Most parents find the teenage to be most difficult. Teens are aggressive and rebellious. They have a lot of questions in mind and this is the time when they are trying to figure everything out. They are eager to explore everything. They don’t get why their parents are stopping them from certain things and most of the time they think they know more than them. Well, that is what teen life is.
Parents often find it difficult to talk to their kids. A simple conversation turns into a hot argument within seconds and results in teens storming out of the room. It is stressful for both the kids and the parents. It is usually this age that creates trust issues and life-long grudges, damaging the relationship forever.
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Where parents go wrong”
Before we move on to how to handle those strong headed teens, let’s take a look at what are the things that trigger issues. If you start a sentence with “I know what you should do”, know that you will lose them right there. They probably won’t even listen to you after that. Statements like “Do what I say” or “You don’t know that” make them angry and their rebel comes out.
All parents want to do is save their kids from the dangers they can foresee, but the kids cannot. Sometimes they are right about it, sometimes they are a little paranoid. Nonetheless, they want the best for their kids. However, teens want to understand things at their own pace. Kids are more sensitive to how parents talk to them than what they talk about. If the tone you use with them is authoritative and definitive, the chances of them listening to you become grim. Most of the time they feel that their parents are not listening to them and just barging in with their own opinions.
Also Read: Teen Tantrums: How to Tackle Raging Teens
How to do it right:
You would say that you do listen. But the next time you are having a conversation with your kids, pay close attention to how much you interrupt them during it. How many times you present an opinion or a suggestion before they are done talking. Practice listening with patience and let them finish whatever they have to say.
Check your tone
Before saying anything, think how you are saying it. Is it accusatory, judgmental, blaming or are you asking too much from them? Strike a tone that is friendly and compensating. Give them respect and ask with care like how do you feel about this? Are you having any trouble? Do you need any help? When offering advice you can use words like let me help you or can I offer you some advice? Sympathize and make them comfortable enough to feel what they are feeling.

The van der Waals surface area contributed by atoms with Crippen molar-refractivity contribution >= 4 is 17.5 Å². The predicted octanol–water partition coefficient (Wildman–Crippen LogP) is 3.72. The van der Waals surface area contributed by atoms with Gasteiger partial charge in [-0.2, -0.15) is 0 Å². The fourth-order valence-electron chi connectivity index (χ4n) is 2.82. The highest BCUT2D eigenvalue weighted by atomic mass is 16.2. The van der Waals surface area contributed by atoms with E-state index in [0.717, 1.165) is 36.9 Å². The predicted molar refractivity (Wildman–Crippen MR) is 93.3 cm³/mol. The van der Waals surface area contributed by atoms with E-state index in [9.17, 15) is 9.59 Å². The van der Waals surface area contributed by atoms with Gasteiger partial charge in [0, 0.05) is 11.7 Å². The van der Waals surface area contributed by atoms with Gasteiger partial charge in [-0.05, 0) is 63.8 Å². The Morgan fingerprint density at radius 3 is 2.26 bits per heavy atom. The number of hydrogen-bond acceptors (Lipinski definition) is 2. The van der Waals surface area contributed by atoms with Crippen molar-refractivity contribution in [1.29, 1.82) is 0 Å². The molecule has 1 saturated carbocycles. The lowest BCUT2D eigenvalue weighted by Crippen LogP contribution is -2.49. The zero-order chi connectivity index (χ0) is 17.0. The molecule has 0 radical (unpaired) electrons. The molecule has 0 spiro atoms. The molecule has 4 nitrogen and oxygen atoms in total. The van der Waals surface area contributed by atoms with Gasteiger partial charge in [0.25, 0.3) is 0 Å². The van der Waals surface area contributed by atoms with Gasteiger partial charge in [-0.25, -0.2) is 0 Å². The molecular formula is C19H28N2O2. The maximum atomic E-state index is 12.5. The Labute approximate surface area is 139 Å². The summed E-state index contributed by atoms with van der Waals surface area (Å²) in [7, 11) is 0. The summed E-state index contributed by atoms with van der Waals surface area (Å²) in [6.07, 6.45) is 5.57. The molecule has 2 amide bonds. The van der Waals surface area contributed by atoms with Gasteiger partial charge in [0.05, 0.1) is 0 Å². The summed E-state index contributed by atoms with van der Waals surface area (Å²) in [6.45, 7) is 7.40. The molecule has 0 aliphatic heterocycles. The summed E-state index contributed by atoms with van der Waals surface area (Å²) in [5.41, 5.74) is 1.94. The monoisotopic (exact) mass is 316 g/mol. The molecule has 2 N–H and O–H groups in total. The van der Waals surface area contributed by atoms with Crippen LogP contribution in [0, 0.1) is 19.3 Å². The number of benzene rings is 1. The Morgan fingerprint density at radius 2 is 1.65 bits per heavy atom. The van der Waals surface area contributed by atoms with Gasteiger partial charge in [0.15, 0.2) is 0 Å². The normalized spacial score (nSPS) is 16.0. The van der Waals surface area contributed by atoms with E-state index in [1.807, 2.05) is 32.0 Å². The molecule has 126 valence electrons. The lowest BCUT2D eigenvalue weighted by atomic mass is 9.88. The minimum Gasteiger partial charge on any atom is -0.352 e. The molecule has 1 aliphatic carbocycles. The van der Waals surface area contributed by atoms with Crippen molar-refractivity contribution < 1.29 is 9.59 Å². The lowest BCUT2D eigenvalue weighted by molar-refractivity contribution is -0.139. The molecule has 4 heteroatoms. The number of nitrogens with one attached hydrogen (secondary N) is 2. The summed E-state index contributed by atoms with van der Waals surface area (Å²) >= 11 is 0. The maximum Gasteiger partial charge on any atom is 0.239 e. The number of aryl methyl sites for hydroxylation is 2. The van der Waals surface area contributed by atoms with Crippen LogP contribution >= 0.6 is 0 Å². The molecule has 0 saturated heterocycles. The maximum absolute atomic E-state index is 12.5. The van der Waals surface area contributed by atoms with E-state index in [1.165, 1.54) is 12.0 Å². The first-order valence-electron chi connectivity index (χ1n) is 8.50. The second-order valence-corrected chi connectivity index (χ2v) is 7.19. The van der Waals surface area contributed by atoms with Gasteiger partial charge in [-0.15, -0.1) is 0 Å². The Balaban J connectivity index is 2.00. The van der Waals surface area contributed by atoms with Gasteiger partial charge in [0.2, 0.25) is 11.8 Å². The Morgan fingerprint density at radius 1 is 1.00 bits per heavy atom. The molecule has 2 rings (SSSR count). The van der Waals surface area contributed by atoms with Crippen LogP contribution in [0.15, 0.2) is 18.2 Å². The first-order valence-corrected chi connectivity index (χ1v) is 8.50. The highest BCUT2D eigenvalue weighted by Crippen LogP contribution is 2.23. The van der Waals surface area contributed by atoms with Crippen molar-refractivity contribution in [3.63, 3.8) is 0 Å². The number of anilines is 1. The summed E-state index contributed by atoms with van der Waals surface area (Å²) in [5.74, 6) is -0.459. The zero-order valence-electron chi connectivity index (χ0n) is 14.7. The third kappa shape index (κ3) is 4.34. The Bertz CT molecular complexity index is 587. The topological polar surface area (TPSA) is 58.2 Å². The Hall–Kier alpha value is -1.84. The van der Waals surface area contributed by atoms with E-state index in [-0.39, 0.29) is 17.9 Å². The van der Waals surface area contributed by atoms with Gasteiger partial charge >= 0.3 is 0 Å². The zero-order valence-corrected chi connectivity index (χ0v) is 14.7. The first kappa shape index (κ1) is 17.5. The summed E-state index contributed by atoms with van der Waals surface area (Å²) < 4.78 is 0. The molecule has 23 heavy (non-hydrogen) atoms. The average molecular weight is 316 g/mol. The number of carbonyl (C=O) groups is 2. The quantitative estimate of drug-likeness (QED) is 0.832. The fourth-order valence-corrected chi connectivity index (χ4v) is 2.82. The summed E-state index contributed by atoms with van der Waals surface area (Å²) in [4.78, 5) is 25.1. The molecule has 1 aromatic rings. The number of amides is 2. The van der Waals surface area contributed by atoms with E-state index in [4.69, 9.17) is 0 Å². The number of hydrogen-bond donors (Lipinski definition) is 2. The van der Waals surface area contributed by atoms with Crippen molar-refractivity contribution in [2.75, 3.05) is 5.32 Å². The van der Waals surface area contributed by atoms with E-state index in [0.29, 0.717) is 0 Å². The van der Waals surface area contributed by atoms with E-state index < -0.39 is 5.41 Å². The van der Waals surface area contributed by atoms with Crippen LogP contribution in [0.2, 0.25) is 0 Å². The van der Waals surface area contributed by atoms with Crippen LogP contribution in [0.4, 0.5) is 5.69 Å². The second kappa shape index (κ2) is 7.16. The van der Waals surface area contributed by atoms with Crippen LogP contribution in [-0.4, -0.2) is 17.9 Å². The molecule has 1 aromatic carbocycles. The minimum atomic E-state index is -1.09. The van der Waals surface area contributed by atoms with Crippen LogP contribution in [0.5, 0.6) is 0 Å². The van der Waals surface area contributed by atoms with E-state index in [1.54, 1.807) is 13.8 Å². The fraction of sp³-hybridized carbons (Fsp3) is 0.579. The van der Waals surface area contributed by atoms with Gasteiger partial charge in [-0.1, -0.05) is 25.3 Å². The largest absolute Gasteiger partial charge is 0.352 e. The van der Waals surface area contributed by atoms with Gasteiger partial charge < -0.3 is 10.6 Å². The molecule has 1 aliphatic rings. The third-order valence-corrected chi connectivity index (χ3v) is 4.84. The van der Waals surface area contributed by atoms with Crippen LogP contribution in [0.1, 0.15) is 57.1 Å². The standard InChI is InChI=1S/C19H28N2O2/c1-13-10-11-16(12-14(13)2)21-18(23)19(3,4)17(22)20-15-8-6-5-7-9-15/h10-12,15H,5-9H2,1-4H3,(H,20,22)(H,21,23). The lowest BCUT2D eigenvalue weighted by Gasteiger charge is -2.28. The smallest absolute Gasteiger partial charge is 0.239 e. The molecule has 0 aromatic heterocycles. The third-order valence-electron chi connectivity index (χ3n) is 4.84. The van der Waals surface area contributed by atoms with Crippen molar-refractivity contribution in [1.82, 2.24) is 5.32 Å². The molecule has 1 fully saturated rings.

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If you want to have an important conversation, prepare it beforehand. What questions you are going to ask? How will you ask them? How can they react and how can you avoid getting on their bad side?
Since this is the tech age, you can use parental controls like FamilyTime to get more involved. FamilyTime is not a spy app so you won’t be validating their trust. Remember that parental controls give you a passive access to your kid’s digital lives. By observing their social, online and texting behaviors, you can understand their personalities better. It can also give you a basis to talk to them about any problems. You don’t have to ask them every little thing, instead, you can easily observe from the background and prevent any dangers by initiating a talk.
The most important thing about conversing with teens is to be attentive, supportive, and approachable. Your babies might be growing up but they still need you. All you have to do is change the way you talk to them. So the next time you want to talk to your kids just keep these tips in mind!
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